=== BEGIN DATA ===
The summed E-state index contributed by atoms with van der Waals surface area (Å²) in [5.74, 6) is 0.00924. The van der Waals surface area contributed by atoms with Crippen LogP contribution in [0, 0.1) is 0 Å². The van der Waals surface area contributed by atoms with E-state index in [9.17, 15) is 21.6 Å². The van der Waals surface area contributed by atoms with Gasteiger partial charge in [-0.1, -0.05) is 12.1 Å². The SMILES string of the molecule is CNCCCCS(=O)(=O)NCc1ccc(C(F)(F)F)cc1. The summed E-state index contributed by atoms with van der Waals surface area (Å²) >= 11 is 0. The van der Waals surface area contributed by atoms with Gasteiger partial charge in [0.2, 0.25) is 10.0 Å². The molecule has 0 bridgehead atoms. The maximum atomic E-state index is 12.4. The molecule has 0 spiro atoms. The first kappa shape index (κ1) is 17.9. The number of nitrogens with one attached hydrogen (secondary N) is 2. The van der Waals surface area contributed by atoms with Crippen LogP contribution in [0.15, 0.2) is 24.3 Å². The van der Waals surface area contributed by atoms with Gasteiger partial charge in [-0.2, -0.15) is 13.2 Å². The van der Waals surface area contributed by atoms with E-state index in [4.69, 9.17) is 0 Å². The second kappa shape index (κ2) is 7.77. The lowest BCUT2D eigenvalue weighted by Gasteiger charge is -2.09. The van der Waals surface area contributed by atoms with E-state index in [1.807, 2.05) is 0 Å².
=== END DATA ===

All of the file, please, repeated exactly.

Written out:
The summed E-state index contributed by atoms with van der Waals surface area (Å²) in [5.74, 6) is 0.00924. The van der Waals surface area contributed by atoms with Crippen LogP contribution in [0, 0.1) is 0 Å². The van der Waals surface area contributed by atoms with E-state index in [9.17, 15) is 21.6 Å². The van der Waals surface area contributed by atoms with Gasteiger partial charge in [-0.1, -0.05) is 12.1 Å². The SMILES string of the molecule is CNCCCCS(=O)(=O)NCc1ccc(C(F)(F)F)cc1. The summed E-state index contributed by atoms with van der Waals surface area (Å²) >= 11 is 0. The van der Waals surface area contributed by atoms with Gasteiger partial charge in [0.2, 0.25) is 10.0 Å². The molecule has 0 bridgehead atoms. The maximum atomic E-state index is 12.4. The molecule has 0 spiro atoms. The first kappa shape index (κ1) is 17.9. The number of nitrogens with one attached hydrogen (secondary N) is 2. The van der Waals surface area contributed by atoms with Crippen LogP contribution in [0.15, 0.2) is 24.3 Å². The van der Waals surface area contributed by atoms with Gasteiger partial charge in [-0.2, -0.15) is 13.2 Å². The van der Waals surface area contributed by atoms with E-state index in [4.69, 9.17) is 0 Å². The second kappa shape index (κ2) is 7.77. The lowest BCUT2D eigenvalue weighted by Gasteiger charge is -2.09. The van der Waals surface area contributed by atoms with E-state index in [1.807, 2.05) is 0 Å².